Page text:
So what are ancho peppers? Ancho peppers are dried poblano peppers, and they taste like spicy raisins but impart such a lovely, slightly spicy/smoky undertone to dishes. You can find them in plastic packages in many supermarkets.

Maple Brined Ancho-Scallion Boneless Turkey Breast Roulade with Apple-Butter Pecan Stuffing

Now get ready to gasp. I nixed celery in my stuffing.

I almost always nix celery in stuffing, or just add a small amount.

I like celery raw and crisp just to eat out of hand, but I don’t flip over it cooked (or chopped in salads). I don’t think it adds much to dishes flavor-wise when cooked, except chicken soup..and that’s only because I’m superstitious and believe it’s part of the secret penicillin that makes you feel better.

With all that said, tied up, smothered with ancho butter, and roasted, this turkey breast is a picnic on the palate (did I really just type that?) and as juicy as a warm peach right off the tree (did I really type that too?) so all you really need is a side of rice or mashed potatoes and a vegetable.

Of course you can add as many sides as you want, and we all have our traditions and favorites. I cannot have a Thanksgiving without candied sweets (yams/sweet potatoes) with toasted marshmallows, and cannot even fathom the thought of them not being part of the meal!

As for the stuffing for this rolled turkey breast aka turkey roll, there will be extra stuffing after you roll it, but use any stuffing you like for this roast! I’m just giving you the recipe for mine because I think it’s perfect for this rolled turkey breast, even though I saturated it with chicken stock so the breast would be easier to roll; another reason why I should have kept pounding it down flatter!

Just to let you know, I’ve never wimped out on a good meat pounding, but this time my arm really hurt, so I wimped out. Ha, ha, a good meat pounding.  I just can’t stop with the unintended innuendos today!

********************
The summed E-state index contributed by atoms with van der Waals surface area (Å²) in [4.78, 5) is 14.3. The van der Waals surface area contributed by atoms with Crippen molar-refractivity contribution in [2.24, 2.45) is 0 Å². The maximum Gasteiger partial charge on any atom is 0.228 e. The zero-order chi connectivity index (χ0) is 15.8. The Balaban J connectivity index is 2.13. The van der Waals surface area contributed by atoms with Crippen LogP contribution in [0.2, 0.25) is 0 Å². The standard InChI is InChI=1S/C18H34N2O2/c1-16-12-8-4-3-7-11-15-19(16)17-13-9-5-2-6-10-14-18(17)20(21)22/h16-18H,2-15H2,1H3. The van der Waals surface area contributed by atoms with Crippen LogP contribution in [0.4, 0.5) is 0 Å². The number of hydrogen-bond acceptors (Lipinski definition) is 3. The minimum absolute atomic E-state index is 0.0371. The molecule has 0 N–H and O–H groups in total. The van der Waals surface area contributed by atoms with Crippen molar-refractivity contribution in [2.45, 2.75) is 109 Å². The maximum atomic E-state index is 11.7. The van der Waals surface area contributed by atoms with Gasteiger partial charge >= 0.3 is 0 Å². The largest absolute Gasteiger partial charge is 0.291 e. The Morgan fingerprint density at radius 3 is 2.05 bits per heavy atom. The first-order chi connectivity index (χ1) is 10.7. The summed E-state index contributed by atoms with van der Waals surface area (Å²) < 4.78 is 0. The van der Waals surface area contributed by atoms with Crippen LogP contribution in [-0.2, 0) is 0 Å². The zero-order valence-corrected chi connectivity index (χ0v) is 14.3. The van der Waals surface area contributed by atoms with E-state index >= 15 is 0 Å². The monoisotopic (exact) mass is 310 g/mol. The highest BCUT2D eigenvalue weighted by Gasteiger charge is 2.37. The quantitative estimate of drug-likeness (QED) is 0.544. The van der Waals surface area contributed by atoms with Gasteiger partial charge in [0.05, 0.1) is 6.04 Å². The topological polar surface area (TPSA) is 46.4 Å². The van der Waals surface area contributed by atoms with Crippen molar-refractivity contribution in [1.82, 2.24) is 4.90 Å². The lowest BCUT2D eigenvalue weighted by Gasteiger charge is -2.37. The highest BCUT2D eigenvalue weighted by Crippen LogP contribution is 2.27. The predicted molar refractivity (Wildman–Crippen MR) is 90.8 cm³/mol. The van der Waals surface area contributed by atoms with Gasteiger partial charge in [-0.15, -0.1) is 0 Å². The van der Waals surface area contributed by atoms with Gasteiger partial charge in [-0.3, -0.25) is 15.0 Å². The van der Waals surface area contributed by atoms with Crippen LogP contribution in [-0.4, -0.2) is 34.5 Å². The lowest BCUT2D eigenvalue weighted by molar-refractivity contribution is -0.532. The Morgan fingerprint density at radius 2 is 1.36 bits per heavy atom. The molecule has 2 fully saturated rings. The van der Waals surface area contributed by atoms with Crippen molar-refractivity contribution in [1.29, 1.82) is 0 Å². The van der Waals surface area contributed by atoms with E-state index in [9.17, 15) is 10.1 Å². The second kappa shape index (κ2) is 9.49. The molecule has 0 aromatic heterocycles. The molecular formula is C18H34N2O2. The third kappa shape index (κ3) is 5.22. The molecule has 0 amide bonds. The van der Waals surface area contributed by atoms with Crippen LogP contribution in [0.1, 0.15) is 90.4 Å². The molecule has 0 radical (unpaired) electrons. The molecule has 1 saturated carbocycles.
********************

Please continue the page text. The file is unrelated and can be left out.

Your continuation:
Maple Brined Ancho-Scallion Boneless Turkey Breast Roulade with Apple-Butter Pecan StuffingWho says ugly can’t be delicious?  I’ve had ‘beautiful’ that’s flavorless or tastes like pond scum, or how I imagine pond scum would taste.

OK, here’s another GASP moment. Once again, this turkey breast is so juicy due to brining, it doesn’t need gravy, the holy grail of Thanksgiving.  But, you could make a pan gravy out of the drippings with some butter, flour, white wine and/or stock, because I’m sure at least one person might protest.  In fact, several did here, so I made it.  They only poured it over the mashed potatoes because, like I mentioned, this turkey doesn’t need it. It’s simply my candied sweets/yams with marshmallows.

I know I say this a lot, but I’m going to say it again and I can’t say it enough. This is one of the best stuffed turkey breasts I’ve ever had. You know when something tastes so good that no matter how full you are, you keep eating it?  This is one of those.